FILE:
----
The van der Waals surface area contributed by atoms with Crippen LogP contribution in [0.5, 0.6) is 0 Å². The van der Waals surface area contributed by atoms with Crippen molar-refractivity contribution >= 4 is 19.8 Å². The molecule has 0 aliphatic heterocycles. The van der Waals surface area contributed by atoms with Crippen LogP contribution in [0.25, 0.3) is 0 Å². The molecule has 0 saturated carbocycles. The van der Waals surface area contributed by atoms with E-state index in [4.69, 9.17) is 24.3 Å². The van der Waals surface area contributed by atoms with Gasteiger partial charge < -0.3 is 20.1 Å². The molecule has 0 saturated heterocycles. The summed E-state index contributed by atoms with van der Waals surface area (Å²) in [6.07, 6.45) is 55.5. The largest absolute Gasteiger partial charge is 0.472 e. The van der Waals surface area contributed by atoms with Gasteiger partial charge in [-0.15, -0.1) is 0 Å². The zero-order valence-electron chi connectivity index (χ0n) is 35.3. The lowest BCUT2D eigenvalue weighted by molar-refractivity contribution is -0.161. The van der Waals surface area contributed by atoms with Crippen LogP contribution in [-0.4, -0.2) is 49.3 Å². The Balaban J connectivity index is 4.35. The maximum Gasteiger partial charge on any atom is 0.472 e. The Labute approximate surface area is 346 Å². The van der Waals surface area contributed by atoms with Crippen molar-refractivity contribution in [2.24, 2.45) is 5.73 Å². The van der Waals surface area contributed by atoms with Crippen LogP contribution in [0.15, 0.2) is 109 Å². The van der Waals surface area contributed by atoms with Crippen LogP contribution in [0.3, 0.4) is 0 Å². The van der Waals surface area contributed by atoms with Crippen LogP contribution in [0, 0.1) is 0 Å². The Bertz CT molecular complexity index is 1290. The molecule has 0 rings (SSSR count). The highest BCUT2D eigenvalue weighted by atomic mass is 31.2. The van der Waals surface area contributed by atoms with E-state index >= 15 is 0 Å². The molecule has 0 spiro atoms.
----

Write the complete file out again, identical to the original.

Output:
The van der Waals surface area contributed by atoms with Crippen LogP contribution in [0.5, 0.6) is 0 Å². The van der Waals surface area contributed by atoms with Crippen molar-refractivity contribution >= 4 is 19.8 Å². The molecule has 0 aliphatic heterocycles. The van der Waals surface area contributed by atoms with Crippen LogP contribution in [0.25, 0.3) is 0 Å². The molecule has 0 saturated carbocycles. The van der Waals surface area contributed by atoms with E-state index in [4.69, 9.17) is 24.3 Å². The van der Waals surface area contributed by atoms with Gasteiger partial charge < -0.3 is 20.1 Å². The molecule has 0 saturated heterocycles. The summed E-state index contributed by atoms with van der Waals surface area (Å²) in [6.07, 6.45) is 55.5. The largest absolute Gasteiger partial charge is 0.472 e. The van der Waals surface area contributed by atoms with Gasteiger partial charge in [-0.15, -0.1) is 0 Å². The zero-order valence-electron chi connectivity index (χ0n) is 35.3. The lowest BCUT2D eigenvalue weighted by molar-refractivity contribution is -0.161. The van der Waals surface area contributed by atoms with Crippen LogP contribution in [-0.4, -0.2) is 49.3 Å². The Balaban J connectivity index is 4.35. The maximum Gasteiger partial charge on any atom is 0.472 e. The Labute approximate surface area is 346 Å². The van der Waals surface area contributed by atoms with Crippen molar-refractivity contribution in [2.24, 2.45) is 5.73 Å². The van der Waals surface area contributed by atoms with Crippen LogP contribution in [0.15, 0.2) is 109 Å². The van der Waals surface area contributed by atoms with Crippen LogP contribution in [0.3, 0.4) is 0 Å². The van der Waals surface area contributed by atoms with Crippen LogP contribution in [0, 0.1) is 0 Å². The Bertz CT molecular complexity index is 1290. The molecule has 0 rings (SSSR count). The highest BCUT2D eigenvalue weighted by atomic mass is 31.2. The van der Waals surface area contributed by atoms with E-state index >= 15 is 0 Å². The molecule has 0 spiro atoms.